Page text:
Something about Amsterdam has thrown my tai chi game off. Part of it is the time change, but it’s not completely that. Part of it is trying to work in a small hotel room. But it’s not completely that either. Part of it is the rich food, and the alcohol, that are side-effects of travel with dad (last night, it was a beer in a bar that is older than the United States, followed by a dinner with wine… Substantially more than my usual weekly consumption). But it’s none of those either. Part of it is the air, and the water, so close at hand — is the sound of running water from the pipes in the room next door, or rain outside, or the water in the canal outside?
An so it’s amazing to discover that it is all of these, and none, at the same time. I have skipped, or nearly so, the movements of fair lady works shuttles daily since getting here. They don’t fit in the hotel room, and my mind slides over the absence until I finish… Then I notice “oh, I didn’t do the fair lady,” and I redo the form, consciously, to get to that point. By then, though, the movements feel cramped and difficult to perform in such a small space.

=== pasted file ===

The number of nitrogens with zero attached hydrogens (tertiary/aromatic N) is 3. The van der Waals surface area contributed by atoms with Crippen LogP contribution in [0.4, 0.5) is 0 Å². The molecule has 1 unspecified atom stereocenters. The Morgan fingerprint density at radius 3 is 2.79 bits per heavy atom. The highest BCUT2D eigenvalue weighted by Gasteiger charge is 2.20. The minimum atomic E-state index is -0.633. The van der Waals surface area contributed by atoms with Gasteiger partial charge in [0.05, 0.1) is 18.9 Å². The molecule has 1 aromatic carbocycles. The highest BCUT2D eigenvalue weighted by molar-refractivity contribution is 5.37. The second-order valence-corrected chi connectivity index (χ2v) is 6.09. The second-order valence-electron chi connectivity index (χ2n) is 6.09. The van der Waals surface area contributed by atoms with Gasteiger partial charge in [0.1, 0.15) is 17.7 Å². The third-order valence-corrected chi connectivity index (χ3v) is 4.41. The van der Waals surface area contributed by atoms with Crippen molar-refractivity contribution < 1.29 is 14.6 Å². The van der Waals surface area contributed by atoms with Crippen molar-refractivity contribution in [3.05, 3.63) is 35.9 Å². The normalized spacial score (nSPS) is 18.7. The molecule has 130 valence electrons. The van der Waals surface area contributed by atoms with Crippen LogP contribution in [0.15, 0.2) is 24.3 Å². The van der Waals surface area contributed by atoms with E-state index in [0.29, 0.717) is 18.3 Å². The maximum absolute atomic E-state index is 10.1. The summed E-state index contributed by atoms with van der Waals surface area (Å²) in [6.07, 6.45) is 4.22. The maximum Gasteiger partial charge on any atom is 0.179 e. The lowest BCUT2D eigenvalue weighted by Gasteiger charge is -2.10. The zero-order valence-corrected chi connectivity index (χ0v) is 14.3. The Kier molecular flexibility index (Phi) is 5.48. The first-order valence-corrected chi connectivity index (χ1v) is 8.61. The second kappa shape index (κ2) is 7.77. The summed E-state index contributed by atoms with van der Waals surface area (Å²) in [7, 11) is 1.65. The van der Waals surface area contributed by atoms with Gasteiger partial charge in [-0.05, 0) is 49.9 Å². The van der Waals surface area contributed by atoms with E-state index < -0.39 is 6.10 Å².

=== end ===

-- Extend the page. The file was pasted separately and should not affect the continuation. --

We grow used to our common practice spaces, and they impose a set of highly-regarded limits on our practice. It’s not to say that they’re right, or that they’re wrong — but they are a standard set of limitations, and something too small or too large messes with out perspectives.
Maybe it’s better not to have a common practice space at all, but to practice in uncommon spaces more often.